It is important that you understand what risks are anticipated in the study you are considering and that you weigh the risks and benefits of participating in research. When thinking about risk, consider these important questions:
- What is the chance that the study will cause me harm?
- If there is a chance of harm, how much harm could I experience?
- Are the benefits of taking part in the study more important to me than the risks?
If you are considering joining a study, ask the researchers any questions that will help you decide whether to participate. This includes asking for more information about parts of the conversation or written materials. Taking time to share your concerns will help you feel safe if you do decide to volunteer. It may be helpful to involve close family members, your doctors, or friends in this decision-making process. Remember that joining a research study is voluntary and that even after joining, if you change your mind, you can stop taking part at any time. The research staff will help you do this safely.
Regardless of whether you decide to take part in the study or not, it is important to make a decision that is right for you.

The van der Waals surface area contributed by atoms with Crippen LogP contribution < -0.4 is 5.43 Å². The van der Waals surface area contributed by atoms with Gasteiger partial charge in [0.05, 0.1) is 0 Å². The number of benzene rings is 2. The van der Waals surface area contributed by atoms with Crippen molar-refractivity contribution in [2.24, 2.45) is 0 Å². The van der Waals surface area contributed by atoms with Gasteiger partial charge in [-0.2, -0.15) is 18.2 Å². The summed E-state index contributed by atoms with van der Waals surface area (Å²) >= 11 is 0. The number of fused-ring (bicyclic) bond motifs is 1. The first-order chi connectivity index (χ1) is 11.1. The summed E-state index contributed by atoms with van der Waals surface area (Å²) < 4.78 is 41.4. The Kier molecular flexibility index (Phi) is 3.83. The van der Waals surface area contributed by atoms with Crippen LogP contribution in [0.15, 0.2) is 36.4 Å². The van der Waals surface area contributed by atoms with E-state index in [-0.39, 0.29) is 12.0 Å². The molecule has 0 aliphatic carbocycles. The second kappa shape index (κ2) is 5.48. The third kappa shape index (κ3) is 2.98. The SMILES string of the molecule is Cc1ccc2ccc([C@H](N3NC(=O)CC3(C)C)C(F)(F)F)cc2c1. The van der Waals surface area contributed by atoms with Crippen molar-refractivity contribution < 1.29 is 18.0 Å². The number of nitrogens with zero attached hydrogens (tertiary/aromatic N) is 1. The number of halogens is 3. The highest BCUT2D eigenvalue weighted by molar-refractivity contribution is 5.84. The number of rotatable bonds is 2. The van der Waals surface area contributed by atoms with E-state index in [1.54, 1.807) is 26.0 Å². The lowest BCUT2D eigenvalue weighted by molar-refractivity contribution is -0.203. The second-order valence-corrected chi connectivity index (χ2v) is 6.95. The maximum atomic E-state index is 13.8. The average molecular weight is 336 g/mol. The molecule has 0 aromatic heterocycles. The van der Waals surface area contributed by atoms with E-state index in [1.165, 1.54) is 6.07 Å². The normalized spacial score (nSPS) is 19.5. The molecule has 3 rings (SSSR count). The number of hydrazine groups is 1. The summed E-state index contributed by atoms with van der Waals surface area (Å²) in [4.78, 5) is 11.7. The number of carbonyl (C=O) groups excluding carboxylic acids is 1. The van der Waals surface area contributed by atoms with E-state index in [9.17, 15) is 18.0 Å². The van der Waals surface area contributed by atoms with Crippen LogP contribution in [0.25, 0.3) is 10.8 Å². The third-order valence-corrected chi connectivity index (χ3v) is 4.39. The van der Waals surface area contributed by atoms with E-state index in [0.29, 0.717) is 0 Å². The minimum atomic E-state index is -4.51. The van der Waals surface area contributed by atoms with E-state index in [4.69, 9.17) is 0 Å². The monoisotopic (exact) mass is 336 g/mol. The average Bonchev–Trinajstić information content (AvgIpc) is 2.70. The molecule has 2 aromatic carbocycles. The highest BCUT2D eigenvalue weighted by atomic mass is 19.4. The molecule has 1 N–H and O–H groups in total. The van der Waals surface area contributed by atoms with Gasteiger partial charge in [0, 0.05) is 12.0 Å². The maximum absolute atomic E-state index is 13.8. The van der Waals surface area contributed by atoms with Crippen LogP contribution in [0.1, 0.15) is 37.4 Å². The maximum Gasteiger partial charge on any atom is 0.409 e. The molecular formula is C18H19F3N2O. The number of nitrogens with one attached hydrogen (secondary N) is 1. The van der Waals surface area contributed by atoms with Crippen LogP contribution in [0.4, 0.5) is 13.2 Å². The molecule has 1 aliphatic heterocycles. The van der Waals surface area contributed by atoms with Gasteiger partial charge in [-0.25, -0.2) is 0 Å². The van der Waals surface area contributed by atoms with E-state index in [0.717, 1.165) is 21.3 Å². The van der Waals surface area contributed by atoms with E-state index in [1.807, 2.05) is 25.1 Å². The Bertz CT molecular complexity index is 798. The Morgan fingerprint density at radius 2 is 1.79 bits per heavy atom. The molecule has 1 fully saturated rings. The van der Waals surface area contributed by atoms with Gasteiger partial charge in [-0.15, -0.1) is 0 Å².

Questions to ask before you agree to participate
The questions below are useful for participants, potential study volunteers, and their family members or friends, to ask the research staff – which can include doctors, nurses, study coordinators and other people who help conduct the study. Not all of the questions will be relevant for every study.
- What is the main purpose of this study? What is being studied?
- Why do researchers believe the intervention being tested might be effective? Why might it not be effective? Has it been tested before?
- How will the treatment be given to me? What tests and procedures are involved?
- What will I have to do as part of the study?
- Will I, and if so how often will I, have to visit the hospital or clinic?
- How will it be determined which interventions I receive (for example, by chance)?
- Who will know which intervention I receive during the study? Will I know? Will members of the research team know?
- How long is the study going to last and what will I be asked to do as a participant?
- How do the possible risks, side effects, and benefits of this trial compare with those of my current treatment?